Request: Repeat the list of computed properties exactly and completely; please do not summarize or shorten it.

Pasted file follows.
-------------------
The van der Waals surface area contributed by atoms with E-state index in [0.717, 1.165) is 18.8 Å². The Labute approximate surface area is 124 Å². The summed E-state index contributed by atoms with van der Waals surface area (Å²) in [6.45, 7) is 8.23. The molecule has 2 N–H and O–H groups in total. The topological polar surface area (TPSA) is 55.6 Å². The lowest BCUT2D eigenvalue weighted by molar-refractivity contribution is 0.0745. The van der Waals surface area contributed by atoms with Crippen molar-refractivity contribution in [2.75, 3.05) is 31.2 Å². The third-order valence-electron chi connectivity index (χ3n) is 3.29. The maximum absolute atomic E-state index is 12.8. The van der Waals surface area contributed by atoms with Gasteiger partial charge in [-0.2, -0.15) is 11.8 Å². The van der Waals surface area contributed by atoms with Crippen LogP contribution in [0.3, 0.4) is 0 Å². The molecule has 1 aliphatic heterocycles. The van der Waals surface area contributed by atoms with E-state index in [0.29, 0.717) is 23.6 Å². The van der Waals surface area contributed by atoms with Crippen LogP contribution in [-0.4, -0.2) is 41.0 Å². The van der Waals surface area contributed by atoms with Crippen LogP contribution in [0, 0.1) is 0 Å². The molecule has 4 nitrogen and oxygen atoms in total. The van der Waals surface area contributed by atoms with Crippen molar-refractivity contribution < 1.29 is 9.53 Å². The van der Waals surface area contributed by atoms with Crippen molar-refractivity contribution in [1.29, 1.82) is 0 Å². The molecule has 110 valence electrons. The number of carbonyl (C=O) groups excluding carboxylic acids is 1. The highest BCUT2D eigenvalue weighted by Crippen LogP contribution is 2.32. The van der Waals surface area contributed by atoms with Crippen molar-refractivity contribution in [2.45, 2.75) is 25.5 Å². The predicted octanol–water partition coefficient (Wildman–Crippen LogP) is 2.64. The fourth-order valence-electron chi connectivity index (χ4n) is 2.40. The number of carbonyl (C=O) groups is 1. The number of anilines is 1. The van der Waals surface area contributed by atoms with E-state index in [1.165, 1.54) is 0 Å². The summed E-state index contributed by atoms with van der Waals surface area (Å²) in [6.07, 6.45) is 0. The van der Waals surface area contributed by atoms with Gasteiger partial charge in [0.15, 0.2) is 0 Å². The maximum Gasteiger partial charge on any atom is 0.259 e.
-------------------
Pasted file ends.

The van der Waals surface area contributed by atoms with E-state index in [0.717, 1.165) is 18.8 Å². The Labute approximate surface area is 124 Å². The summed E-state index contributed by atoms with van der Waals surface area (Å²) in [6.45, 7) is 8.23. The molecule has 2 N–H and O–H groups in total. The topological polar surface area (TPSA) is 55.6 Å². The lowest BCUT2D eigenvalue weighted by molar-refractivity contribution is 0.0745. The van der Waals surface area contributed by atoms with Crippen molar-refractivity contribution in [2.75, 3.05) is 31.2 Å². The third-order valence-electron chi connectivity index (χ3n) is 3.29. The maximum absolute atomic E-state index is 12.8. The van der Waals surface area contributed by atoms with Gasteiger partial charge in [-0.2, -0.15) is 11.8 Å². The van der Waals surface area contributed by atoms with Crippen LogP contribution in [0.3, 0.4) is 0 Å². The molecule has 1 aliphatic heterocycles. The van der Waals surface area contributed by atoms with E-state index in [0.29, 0.717) is 23.6 Å². The van der Waals surface area contributed by atoms with Crippen LogP contribution in [-0.4, -0.2) is 41.0 Å². The van der Waals surface area contributed by atoms with Crippen LogP contribution in [0, 0.1) is 0 Å². The molecule has 4 nitrogen and oxygen atoms in total. The van der Waals surface area contributed by atoms with Crippen molar-refractivity contribution < 1.29 is 9.53 Å². The van der Waals surface area contributed by atoms with Crippen molar-refractivity contribution in [1.29, 1.82) is 0 Å². The molecule has 110 valence electrons. The number of carbonyl (C=O) groups excluding carboxylic acids is 1. The highest BCUT2D eigenvalue weighted by Crippen LogP contribution is 2.32. The van der Waals surface area contributed by atoms with Crippen molar-refractivity contribution in [2.45, 2.75) is 25.5 Å². The predicted octanol–water partition coefficient (Wildman–Crippen LogP) is 2.64. The fourth-order valence-electron chi connectivity index (χ4n) is 2.40. The number of carbonyl (C=O) groups is 1. The number of anilines is 1. The van der Waals surface area contributed by atoms with E-state index in [1.165, 1.54) is 0 Å². The summed E-state index contributed by atoms with van der Waals surface area (Å²) in [6.07, 6.45) is 0. The van der Waals surface area contributed by atoms with Gasteiger partial charge in [0.15, 0.2) is 0 Å². The maximum Gasteiger partial charge on any atom is 0.259 e.